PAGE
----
I hope you won't be cross with me for going off and not letting you know, but I thought it was better to do it that way as there was such delay in our getting started. I am going to Cuba by way of Key West with Frederic Remington and Michaelson, a correspondent who has been there for six months. We are to be taken by the Vamoose the fastest steam yacht made to Santa Clara province where the Cubans will meet us and take us to Gomez. We will stay a month with him, the yacht calling for copy and sketches once a week, and finally for us in a month. I get all my expenses and The Journal pays me $3,000 for the month's work. The Harper's Magazine also takes a story at six hundred dollars and Russell will reprint Remington's sketches and my story in book form, so I shall probably clear $4,000 in the next month or six weeks. I was a week in getting information on the subject so I know all about it from the men who have just been there and I want you to pay attention to what I tell you they told me and not to listen to any stray visitor who comes in for tea and talks without any tact or knowledge. There is no danger in the trip except the problem of getting there and getting away again, and that is now removed by The Journal's yacht. I would have gone earlier had any of the periodicals that asked me to go shown me any way to get there-- THERE IS NO FEVER THIS TIME OF YEAR and as you know fever never touches me. It got all the others in Central America and never worried me at all. There is no danger of getting shot, as the province into which we go, the Santa Clara province, is owned and populated and patrolled by the Cubans. It is no more Spanish than New Jersey and the Spaniards cannot get in there. We have the strongest possible letters from the Junta, and I have from Lamont, Bayard and Olney and credentials in every language. We will sit around the Gomez camp and send messengers back to the coast. It is a three days trip and as Gomez may be moving from place to place you may not hear from us for a month and we may not hear from you but remember it was a much longer time than that before you heard from me when I went to Honduras. Also keep in mind that I am going as a correspondent only and must keep out of the way of fighting and that I mean to do so, as Chamberlain says we want descriptive stories not brave deeds-- Major Flint who has arranged the trip for us was down there with Maceo as a correspondent. He saw six fights and never shot off his gun once because as he said it was not his business to kill people and he has persuaded me that he is right, so I won't do anything but look on-- I have bought at The Journal's expense a fifty dollar field glass which is a new invention and the best made. I have marked it so that you can see a man five miles off and as soon as I see him I mean to begin to ride or run the other way--no one loves himself more than I do so you leave me to take care of myself. I wish I could give you any idea of the contempt the four returned correspondents who talked to me, have for the Spaniards. They have seen them shoot 2,500 rounds without hitting men at 200 yards and they run away if the enemy begins on them first. However, you trust to Richard-- We have a fine escort arranged for us and Michaelson speaks Spanish perfectly and has been six months scouting over the country.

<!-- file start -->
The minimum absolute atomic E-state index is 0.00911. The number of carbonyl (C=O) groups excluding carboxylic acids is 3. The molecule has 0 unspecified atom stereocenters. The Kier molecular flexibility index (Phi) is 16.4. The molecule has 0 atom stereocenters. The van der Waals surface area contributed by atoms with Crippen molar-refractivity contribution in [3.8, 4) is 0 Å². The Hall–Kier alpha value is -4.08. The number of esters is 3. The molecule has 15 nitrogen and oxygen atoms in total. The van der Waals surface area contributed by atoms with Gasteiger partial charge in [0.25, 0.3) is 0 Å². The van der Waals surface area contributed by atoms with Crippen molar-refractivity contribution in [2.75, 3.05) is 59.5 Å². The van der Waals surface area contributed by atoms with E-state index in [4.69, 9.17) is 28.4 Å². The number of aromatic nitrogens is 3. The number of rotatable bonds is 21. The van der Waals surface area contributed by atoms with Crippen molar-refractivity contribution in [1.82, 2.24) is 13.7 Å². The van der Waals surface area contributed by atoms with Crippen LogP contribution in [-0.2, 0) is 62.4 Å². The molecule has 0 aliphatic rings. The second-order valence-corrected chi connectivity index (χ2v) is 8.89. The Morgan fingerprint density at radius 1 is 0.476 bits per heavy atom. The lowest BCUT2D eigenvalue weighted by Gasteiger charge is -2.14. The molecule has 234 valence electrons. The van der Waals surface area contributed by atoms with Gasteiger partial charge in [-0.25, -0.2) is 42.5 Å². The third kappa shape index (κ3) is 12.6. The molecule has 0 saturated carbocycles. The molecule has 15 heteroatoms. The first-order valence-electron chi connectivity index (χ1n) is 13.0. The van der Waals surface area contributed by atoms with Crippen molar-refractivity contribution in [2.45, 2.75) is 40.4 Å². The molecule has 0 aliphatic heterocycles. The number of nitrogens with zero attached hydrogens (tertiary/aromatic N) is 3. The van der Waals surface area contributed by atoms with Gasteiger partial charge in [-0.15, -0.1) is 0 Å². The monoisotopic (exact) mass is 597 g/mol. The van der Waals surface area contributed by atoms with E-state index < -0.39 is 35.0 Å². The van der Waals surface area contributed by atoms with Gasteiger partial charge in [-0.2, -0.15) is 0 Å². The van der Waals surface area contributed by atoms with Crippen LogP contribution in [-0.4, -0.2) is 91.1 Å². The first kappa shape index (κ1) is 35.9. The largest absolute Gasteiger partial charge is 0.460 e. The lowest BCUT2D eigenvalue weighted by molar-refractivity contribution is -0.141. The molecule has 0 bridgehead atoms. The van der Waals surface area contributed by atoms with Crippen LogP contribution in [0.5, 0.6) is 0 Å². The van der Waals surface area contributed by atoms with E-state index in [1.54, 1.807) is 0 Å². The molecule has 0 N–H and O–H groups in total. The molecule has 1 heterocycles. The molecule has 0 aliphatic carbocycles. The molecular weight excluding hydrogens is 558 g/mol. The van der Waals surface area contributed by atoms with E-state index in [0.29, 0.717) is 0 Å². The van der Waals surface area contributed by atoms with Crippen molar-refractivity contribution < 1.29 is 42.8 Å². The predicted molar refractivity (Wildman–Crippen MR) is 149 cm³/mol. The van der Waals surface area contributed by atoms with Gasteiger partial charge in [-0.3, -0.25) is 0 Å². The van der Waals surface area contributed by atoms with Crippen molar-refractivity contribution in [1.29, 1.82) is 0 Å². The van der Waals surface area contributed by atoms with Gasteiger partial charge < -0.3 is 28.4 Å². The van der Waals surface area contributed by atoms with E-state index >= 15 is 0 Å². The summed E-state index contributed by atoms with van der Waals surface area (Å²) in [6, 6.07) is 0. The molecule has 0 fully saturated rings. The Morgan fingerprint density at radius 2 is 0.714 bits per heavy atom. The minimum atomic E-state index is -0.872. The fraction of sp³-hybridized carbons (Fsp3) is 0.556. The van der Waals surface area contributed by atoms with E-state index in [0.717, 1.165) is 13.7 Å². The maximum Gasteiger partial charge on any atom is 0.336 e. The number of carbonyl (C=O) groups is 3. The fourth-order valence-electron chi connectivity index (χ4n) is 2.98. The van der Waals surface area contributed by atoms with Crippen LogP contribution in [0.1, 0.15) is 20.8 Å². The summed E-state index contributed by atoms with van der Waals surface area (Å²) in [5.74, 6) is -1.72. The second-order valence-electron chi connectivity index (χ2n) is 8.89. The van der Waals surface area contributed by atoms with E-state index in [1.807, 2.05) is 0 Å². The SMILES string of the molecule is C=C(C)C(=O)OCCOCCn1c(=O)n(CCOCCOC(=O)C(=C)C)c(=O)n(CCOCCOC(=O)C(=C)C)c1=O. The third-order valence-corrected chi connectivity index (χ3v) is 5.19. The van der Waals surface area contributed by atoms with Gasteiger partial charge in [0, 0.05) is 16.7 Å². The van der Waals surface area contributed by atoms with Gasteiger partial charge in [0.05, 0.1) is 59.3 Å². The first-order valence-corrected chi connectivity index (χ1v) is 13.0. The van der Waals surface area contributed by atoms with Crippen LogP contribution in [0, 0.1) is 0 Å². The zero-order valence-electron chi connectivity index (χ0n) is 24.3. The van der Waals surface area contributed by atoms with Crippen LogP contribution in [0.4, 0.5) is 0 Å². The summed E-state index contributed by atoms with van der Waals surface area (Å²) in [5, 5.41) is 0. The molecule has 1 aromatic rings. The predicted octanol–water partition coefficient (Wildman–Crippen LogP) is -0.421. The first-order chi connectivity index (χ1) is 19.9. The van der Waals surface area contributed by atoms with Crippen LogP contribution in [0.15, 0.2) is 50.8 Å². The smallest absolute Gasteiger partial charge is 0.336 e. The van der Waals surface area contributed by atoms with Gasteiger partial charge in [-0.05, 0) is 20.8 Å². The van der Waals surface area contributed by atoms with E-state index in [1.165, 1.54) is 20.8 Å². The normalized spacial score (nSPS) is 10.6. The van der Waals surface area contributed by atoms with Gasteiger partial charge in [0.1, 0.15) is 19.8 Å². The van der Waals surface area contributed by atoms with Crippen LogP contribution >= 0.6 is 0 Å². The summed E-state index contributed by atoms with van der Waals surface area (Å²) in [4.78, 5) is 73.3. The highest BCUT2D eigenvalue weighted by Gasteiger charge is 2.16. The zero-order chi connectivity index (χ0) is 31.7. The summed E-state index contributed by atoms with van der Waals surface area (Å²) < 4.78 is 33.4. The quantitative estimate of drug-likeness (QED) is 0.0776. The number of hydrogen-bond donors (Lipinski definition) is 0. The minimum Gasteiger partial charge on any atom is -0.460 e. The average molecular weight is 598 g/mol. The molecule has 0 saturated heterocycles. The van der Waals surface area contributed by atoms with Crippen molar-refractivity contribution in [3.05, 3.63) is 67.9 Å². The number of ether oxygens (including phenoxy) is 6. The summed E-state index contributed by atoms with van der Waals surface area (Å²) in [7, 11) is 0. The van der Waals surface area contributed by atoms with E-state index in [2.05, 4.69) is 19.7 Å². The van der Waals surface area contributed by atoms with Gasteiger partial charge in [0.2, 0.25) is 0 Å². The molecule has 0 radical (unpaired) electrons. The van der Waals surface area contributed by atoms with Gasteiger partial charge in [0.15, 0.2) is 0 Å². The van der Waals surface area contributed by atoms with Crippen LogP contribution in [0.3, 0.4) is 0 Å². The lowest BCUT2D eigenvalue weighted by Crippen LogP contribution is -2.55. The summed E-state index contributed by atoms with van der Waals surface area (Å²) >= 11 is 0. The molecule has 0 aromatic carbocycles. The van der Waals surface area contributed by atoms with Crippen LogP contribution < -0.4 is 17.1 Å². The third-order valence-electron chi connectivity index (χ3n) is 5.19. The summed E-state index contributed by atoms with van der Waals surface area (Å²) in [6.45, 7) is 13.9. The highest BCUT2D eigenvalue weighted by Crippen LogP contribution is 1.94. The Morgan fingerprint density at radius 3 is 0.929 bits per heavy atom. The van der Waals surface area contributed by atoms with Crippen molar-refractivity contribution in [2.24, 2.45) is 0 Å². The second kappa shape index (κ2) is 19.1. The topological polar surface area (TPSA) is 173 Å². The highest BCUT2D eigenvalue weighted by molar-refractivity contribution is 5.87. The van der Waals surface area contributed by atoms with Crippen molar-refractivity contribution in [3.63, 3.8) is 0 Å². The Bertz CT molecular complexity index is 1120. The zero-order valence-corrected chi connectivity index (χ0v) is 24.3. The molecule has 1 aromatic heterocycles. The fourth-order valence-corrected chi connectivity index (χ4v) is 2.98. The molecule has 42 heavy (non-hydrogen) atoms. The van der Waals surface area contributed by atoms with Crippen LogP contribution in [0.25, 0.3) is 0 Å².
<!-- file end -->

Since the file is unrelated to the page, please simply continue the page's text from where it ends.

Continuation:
KEY West, December 26, 1896. DEAR FAMILY: